December 28

Lottery Dungeon

Beyond the borders of the civilised lands, deep in the desert and below an oasis, lies a strange dungeon of unknown origins. A small caravansary has been built around it, profiting on the treasures that are hauled out of the dungeon by intrepid and foolish adventurers, and by the services offered to such folk.

This dungeon was once known as The Shifting Dungeon, due to the way the interior rotates and moves every few hours; but it is now more commonly referred to as the Lottery Dungeon due to the way the local khan allows entry into the dungeon. The oasis itself has become known as the Laughing Frog, due to the temple that has taken up residence, dedicated to the deity of the same name. Every would-be adventurer who arrives in town can purchase a lottery number, and every day the local khan pulls numbers from a barrel, and whoever has that number gets the chance to enter the dungeon and keep any treasure they find; if they come back at all.

This lottery brings individual adventurers together, forming random parties who delve below, often coming back before the dungeon shifts and seals itself; for this dungeon is only open for a couple of hours a day, and randomly moves so that the doorway leads into a different location, sometimes the same, mostly somewhere else in the dungeon. Most adventurers go in, quickly explore, then come out before they are sealed inside for a day. Those that are trapped inside seldom come out alive.

Gems, gold coins the size of a man’s fist, magical items and ancient scrolls have all been found and brought back out; strange creatures have been found below, as have deadly traps and obscure puzzles; while the outpost offers services to keep an adventurer’s equipment maintained, their bellies full, and their desires satisfied.


The Lottery Dungeon is a fantasy location that comprises the dungeon itself, the outpost that has grown around it, and the desert that surrounds them. It is placed in a generic wilderness, to allow easy insertion into existing campaigns, designed to be as compatible as possible with classic fantasy game systems.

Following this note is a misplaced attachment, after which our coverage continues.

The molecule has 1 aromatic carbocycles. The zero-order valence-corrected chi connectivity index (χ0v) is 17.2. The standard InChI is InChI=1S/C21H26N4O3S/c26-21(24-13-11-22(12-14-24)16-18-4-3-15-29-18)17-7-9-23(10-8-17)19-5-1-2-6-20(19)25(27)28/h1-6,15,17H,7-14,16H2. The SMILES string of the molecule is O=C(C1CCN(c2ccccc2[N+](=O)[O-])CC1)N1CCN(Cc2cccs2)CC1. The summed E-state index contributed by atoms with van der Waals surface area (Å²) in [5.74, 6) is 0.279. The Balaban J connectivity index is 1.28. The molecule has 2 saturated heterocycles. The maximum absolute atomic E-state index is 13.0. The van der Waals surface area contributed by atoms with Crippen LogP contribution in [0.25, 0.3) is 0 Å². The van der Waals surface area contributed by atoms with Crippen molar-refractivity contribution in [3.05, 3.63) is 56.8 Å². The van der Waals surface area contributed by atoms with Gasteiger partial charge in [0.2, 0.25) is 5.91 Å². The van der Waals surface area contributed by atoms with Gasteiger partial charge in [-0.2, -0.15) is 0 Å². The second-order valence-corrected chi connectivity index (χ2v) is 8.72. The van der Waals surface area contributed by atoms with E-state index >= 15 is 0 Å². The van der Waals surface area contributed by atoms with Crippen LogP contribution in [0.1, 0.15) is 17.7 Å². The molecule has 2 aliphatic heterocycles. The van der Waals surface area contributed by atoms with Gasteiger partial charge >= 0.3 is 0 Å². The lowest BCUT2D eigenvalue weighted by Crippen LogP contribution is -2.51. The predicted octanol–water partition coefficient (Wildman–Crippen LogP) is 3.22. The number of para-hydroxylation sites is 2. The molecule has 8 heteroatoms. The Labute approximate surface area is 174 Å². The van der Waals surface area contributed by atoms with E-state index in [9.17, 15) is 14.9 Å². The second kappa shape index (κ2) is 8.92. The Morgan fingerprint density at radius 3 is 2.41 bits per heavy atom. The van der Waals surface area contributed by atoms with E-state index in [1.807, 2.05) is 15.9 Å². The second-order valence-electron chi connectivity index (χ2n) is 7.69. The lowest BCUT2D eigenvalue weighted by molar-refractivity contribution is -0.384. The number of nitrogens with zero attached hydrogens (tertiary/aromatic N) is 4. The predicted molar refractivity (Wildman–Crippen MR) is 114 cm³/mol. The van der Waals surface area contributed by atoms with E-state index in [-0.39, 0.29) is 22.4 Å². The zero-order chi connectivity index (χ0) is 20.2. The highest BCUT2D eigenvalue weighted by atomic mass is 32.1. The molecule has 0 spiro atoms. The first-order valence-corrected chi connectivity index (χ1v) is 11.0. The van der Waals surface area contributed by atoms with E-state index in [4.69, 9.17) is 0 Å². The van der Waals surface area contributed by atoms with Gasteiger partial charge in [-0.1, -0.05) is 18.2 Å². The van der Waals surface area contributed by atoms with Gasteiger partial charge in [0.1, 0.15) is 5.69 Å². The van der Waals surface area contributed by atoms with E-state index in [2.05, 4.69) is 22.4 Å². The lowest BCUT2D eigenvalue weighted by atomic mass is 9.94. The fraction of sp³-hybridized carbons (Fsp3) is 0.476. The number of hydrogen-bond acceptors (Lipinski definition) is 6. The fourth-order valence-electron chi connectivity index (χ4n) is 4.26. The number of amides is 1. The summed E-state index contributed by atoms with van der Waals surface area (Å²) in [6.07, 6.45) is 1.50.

This adventure setting consists of the following:

  • The Oasis of the Laughing Frog: map and details of the settlement and oasis; rules for carousing and mishaps; encounter tables in the settlement; important non-player characters and the services they provide; as well as details of the lottery itself;

  • The Lottery Dungeon: a five-level dungeon, mapped and locations sketched out; a set of modular dungeon levels that can be added to extend the dungeon in different ways; encounter tables for all levels; details of the rotating dungeon; some tables for added dungeon dressing; notes on keeping the dungeon alive after it has been explored;

  • The Desert: area map and a few notable locations; encounter tables for the desert; and a ruined tower to explore for when adventurers need a break from the dungeon.

The Lottery Dungeon is designed with short sessions and differing groups of players in mind, allowing for a short delve with players who can make it to a gaming session; something that would work well with G+ Hang-Outs, Online sessions, or at gaming stores; but which can still be used by more stable or longer session gaming with no alterations.

Here are the links to download them:



  1. Pingback: Concluding the Lottery Dungeon arc. | Fictive Fantasies

  2. Pingback: Simon Forster Accentuates the Lottery Dungeon Setting | Between Are the Doors

  3. By Andrew on

    This scenario is really steller work. The longer I work with it, and the more actual characters go down into the actual setting, the better it gets.

    The central concept of the rotating levels combines with the variable complexity of a stable base town. A time limit, built in with shifting scenery but also stability of structures drives player characters to explore and rewards them for their efforts.

    A variety of theme, foes, and challenges combines with an explained element of reset and variability to provide an ever-fresh experience that challenges player characters to go deeper and risk more.

    I love it! Keep up the great work, Simon, and thank you for sharing.


Leave a Reply

Your email address will not be published. Required fields are marked *